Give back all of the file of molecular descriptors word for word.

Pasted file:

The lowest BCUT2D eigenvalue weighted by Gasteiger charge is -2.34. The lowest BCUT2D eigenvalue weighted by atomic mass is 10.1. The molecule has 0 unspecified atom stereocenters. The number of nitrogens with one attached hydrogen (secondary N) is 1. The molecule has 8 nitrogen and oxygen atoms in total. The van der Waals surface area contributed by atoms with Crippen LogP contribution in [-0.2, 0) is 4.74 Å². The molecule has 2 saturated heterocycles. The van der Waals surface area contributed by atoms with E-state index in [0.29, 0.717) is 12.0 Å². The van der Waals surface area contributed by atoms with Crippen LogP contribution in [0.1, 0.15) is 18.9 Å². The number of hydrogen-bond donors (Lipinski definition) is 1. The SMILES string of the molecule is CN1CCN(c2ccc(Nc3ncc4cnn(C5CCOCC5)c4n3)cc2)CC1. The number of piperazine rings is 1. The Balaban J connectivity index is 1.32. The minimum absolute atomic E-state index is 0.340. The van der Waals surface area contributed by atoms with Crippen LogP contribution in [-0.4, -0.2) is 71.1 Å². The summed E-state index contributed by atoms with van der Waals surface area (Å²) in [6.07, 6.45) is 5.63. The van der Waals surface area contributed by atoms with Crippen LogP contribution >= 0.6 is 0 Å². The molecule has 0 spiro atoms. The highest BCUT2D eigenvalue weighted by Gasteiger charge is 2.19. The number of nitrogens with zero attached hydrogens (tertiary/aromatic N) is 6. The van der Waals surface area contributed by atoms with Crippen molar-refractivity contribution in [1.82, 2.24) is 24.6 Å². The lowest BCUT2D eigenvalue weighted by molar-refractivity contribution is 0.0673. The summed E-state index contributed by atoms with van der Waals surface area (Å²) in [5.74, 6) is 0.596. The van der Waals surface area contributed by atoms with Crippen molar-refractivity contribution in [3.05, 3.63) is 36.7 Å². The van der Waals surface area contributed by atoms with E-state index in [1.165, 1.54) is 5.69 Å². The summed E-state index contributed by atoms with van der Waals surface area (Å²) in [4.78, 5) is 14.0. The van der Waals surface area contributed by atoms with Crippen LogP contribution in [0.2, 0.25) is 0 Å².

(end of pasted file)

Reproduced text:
The lowest BCUT2D eigenvalue weighted by Gasteiger charge is -2.34. The lowest BCUT2D eigenvalue weighted by atomic mass is 10.1. The molecule has 0 unspecified atom stereocenters. The number of nitrogens with one attached hydrogen (secondary N) is 1. The molecule has 8 nitrogen and oxygen atoms in total. The van der Waals surface area contributed by atoms with Crippen LogP contribution in [-0.2, 0) is 4.74 Å². The molecule has 2 saturated heterocycles. The van der Waals surface area contributed by atoms with E-state index in [0.29, 0.717) is 12.0 Å². The van der Waals surface area contributed by atoms with Crippen LogP contribution in [0.1, 0.15) is 18.9 Å². The number of hydrogen-bond donors (Lipinski definition) is 1. The SMILES string of the molecule is CN1CCN(c2ccc(Nc3ncc4cnn(C5CCOCC5)c4n3)cc2)CC1. The number of piperazine rings is 1. The Balaban J connectivity index is 1.32. The minimum absolute atomic E-state index is 0.340. The van der Waals surface area contributed by atoms with Crippen LogP contribution in [-0.4, -0.2) is 71.1 Å². The summed E-state index contributed by atoms with van der Waals surface area (Å²) in [6.07, 6.45) is 5.63. The van der Waals surface area contributed by atoms with Crippen LogP contribution >= 0.6 is 0 Å². The molecule has 0 spiro atoms. The highest BCUT2D eigenvalue weighted by Gasteiger charge is 2.19. The number of nitrogens with zero attached hydrogens (tertiary/aromatic N) is 6. The van der Waals surface area contributed by atoms with Crippen molar-refractivity contribution in [1.82, 2.24) is 24.6 Å². The lowest BCUT2D eigenvalue weighted by molar-refractivity contribution is 0.0673. The summed E-state index contributed by atoms with van der Waals surface area (Å²) in [5.74, 6) is 0.596. The van der Waals surface area contributed by atoms with Crippen molar-refractivity contribution in [3.05, 3.63) is 36.7 Å². The van der Waals surface area contributed by atoms with E-state index in [1.165, 1.54) is 5.69 Å². The summed E-state index contributed by atoms with van der Waals surface area (Å²) in [4.78, 5) is 14.0. The van der Waals surface area contributed by atoms with Crippen LogP contribution in [0.2, 0.25) is 0 Å².